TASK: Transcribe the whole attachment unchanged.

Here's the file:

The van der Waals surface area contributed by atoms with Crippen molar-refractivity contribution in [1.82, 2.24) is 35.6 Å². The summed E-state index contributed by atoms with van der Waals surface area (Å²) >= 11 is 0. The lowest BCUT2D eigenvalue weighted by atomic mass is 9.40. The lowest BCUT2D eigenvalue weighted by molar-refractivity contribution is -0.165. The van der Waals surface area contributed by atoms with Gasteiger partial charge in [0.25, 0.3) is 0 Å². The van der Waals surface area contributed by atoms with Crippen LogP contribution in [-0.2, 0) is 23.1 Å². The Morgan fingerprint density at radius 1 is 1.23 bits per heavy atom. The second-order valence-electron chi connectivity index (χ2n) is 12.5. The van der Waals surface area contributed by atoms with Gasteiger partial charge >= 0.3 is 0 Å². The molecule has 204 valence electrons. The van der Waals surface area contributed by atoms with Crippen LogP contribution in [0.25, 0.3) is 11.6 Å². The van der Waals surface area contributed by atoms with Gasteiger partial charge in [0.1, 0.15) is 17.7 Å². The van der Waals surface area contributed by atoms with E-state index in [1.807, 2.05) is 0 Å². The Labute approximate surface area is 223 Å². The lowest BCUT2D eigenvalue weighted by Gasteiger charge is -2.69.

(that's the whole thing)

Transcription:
The van der Waals surface area contributed by atoms with Crippen molar-refractivity contribution in [1.82, 2.24) is 35.6 Å². The summed E-state index contributed by atoms with van der Waals surface area (Å²) >= 11 is 0. The lowest BCUT2D eigenvalue weighted by atomic mass is 9.40. The lowest BCUT2D eigenvalue weighted by molar-refractivity contribution is -0.165. The van der Waals surface area contributed by atoms with Gasteiger partial charge in [0.25, 0.3) is 0 Å². The van der Waals surface area contributed by atoms with Crippen LogP contribution in [-0.2, 0) is 23.1 Å². The Morgan fingerprint density at radius 1 is 1.23 bits per heavy atom. The second-order valence-electron chi connectivity index (χ2n) is 12.5. The van der Waals surface area contributed by atoms with Gasteiger partial charge >= 0.3 is 0 Å². The molecule has 204 valence electrons. The van der Waals surface area contributed by atoms with Crippen LogP contribution in [0.25, 0.3) is 11.6 Å². The van der Waals surface area contributed by atoms with Gasteiger partial charge in [0.1, 0.15) is 17.7 Å². The van der Waals surface area contributed by atoms with E-state index in [1.807, 2.05) is 0 Å². The Labute approximate surface area is 223 Å². The lowest BCUT2D eigenvalue weighted by Gasteiger charge is -2.69.